-Phil Wrzesinski

PS This Wednesday the students in my Jackson Retail Success Academy class will get all six currencies at once, along with a few other lessons on Marketing & Advertising. One of these days I'm going to get Tom up here to Jackson to talk about it directly. In the meantime, keep your eyes out for an announcement about how you can partake in shortened versions of JRSA later this year.

Tuesday, January 13, 2015

The Four Worst Words in Retail

You know them. You've probably even said them. More than likely you started cringing even as the words were floating across the ether.

Can I help you?

You say those words and the response is automatic.

No thanks, I'm just looking.

Here is why those words are so bad.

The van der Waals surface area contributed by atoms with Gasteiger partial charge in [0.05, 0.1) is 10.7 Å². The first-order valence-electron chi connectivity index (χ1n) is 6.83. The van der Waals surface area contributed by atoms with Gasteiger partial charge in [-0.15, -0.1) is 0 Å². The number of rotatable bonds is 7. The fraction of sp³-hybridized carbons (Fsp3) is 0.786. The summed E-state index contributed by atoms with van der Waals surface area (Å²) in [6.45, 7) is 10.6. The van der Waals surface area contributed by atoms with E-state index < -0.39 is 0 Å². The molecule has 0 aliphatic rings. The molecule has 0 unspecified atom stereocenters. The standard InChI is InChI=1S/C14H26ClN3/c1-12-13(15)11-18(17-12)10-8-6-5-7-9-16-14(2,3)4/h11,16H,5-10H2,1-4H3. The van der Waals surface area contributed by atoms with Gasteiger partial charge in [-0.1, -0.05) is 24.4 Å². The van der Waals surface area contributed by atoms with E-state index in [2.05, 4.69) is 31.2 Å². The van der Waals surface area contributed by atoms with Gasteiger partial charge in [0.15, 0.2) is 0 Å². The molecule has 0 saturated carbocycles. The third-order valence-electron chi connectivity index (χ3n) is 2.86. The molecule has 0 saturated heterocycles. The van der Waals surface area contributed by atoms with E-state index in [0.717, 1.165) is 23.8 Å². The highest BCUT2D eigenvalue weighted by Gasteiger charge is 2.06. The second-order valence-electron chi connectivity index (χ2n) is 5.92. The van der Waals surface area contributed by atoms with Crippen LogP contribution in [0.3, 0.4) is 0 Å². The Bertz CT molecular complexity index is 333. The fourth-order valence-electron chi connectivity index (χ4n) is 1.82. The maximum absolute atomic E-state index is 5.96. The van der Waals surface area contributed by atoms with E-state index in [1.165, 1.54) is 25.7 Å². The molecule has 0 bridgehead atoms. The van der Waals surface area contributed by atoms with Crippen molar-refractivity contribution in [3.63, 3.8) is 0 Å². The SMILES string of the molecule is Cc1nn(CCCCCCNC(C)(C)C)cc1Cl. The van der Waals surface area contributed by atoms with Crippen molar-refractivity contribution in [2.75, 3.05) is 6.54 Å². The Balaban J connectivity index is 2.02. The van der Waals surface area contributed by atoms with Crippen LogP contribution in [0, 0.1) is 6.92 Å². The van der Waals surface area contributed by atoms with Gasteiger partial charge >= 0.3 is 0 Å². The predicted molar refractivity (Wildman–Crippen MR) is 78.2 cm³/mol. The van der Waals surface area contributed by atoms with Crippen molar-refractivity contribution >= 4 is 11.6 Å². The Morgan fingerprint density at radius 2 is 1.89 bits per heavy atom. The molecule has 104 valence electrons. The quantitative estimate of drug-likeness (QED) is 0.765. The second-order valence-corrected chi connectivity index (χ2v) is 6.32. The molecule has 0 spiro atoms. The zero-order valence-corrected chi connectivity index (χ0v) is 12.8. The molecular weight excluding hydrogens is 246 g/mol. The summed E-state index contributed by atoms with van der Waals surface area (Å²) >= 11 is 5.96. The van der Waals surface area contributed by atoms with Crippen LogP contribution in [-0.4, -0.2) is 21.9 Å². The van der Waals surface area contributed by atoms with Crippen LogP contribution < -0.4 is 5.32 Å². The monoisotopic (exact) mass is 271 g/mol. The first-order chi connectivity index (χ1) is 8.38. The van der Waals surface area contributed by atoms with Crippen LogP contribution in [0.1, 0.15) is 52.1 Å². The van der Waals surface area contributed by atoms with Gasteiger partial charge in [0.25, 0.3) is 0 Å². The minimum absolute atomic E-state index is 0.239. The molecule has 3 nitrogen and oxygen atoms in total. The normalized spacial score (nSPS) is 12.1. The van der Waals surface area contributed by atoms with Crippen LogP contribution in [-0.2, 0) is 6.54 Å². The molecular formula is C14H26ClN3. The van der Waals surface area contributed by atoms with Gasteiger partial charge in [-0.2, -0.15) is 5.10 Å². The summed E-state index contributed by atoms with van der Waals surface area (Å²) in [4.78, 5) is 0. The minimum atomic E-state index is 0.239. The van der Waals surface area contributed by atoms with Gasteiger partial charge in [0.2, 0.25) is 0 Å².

First, the knee-jerk reaction, even from someone who actually wants your help, is to say NO. The last word you want your customer to say is NO. NO puts up a wall between you and your customer. NO ends the conversation and makes you feel bad, too.

Second, you just got your customer to say out loud that she is Not. There. To. Buy. She told you she was just looking. She told herself that she was just looking. Once she says it, she starts to believe it. It becomes her reality.

Third, about three-fourths of your customers are scared to be approached by your staff in the first place. In part it has to do with how we communicate - especially the guys.


I'm going to share a secret with you. Men and women communicate differently. Yes, I said it. Crucify me now if you want. I speak the truth.

Men speak vertically. Did what I say make you think higher of me or lower of me? This is why guys don't like to ask directions. To ask is to imply that I don't know. To ask is to make someone think lower of me. Sorry, I'm just not comfortable doing that.

Women, however, speak horizontally. Did what I say draw me in closer or push me further away? Women love to ask for help. It draws them into the inner circle.